Hi Dave,
I read your commentary with some interest re: the evils of guided groups
and your implicit criticism of guides.  I like many parts of your website
and can tell that basically you're a nice guy that likes to climb volcanoes,
so I am responding since you had an open request for my thoughts.
As a mountaineering instructor and guide of six years (I run my own
operation -- http://www.basecampwa.com  -- out of Bellingham, Washington),
all I can say is that you don't have a very relativistic perception of the
responsibilities and strains that guides face for their measly salaries.
You have also encountered some of the most cut-rate, least qualified guide
Operations out there. Never evaluate the success of a guided organization
by their summit success rate--remember the Everest debacle?
One of the most famous (and successful) alpine guides in history, Gaston
Rebuffat, is famous for saying essentially 'the client's chief purpose is
to kill the guide, and should they fail in this, to kill themselves.'
While this comment was spoken at least part in jest, there is a little
truth in every joke.
While you were climbing Mt. Rainier, you commented that "During the
summit climb, the RMI guides kept the group on a tight schedule that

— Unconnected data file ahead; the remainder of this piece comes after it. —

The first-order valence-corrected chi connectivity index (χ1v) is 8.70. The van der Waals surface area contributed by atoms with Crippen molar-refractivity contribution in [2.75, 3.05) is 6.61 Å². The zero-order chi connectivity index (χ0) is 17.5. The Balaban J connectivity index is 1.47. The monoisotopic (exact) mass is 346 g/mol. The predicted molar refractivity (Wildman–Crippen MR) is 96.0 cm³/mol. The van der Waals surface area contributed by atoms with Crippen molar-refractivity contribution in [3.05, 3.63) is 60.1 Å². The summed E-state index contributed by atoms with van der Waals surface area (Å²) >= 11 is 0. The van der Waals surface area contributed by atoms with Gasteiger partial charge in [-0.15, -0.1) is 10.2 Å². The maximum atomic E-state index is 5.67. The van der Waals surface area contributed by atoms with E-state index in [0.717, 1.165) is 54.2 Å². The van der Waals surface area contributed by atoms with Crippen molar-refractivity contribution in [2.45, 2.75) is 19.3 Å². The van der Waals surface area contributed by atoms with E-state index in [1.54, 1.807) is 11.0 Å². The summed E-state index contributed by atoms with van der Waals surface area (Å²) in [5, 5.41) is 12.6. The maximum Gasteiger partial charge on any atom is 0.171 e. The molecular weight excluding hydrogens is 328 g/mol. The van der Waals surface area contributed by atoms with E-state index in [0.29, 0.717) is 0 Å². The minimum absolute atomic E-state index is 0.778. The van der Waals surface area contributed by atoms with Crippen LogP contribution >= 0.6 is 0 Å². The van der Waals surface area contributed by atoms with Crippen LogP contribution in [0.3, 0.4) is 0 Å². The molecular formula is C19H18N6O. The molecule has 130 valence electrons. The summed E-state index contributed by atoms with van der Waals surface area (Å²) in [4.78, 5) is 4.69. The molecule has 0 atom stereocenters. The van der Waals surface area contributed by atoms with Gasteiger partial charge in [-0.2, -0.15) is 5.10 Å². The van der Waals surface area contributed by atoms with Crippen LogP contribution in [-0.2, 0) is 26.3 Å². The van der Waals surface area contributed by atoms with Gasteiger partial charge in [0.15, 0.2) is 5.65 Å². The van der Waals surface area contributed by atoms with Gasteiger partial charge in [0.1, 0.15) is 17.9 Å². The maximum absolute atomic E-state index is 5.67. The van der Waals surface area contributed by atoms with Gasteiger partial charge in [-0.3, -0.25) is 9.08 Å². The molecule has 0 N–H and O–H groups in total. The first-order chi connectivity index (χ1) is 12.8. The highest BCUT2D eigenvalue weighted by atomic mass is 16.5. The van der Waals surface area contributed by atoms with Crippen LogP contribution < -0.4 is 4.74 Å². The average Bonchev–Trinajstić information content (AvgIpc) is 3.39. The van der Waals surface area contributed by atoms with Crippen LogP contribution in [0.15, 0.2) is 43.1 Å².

allowed for 10 minute breaks every hour and a half or so.  As far as I
was concerned, the breaks were not only too short, but too infrequent as
well."  This is a telling comment on your conditioning and understanding
of the dangers of glacier travel--frankly, you don't have much of either.
(Tim is absolutely correct in his uncanny assessment of my abilities.  I am
an overweight, was a smoker, who has no reason to climb up to 18,300 feet.  Except
that I LOVE IT!  Because I choose not to march at a guides pace –- can’t keep up,
I risk climbing solo or with friends so that I can get up and down the mountain
at my own comfortable pace.)  It was precisely dawdling around taking too much
time with clients that were too slow to get up and down the mountain before it
got hot that led to the avalanche death on the Disappointment Cleaver a few
years ago.
Also, a guide might have remembered the tent poles and sunscreen (for
everyone) on Orizaba...those are rookie mistakes, not those of somebody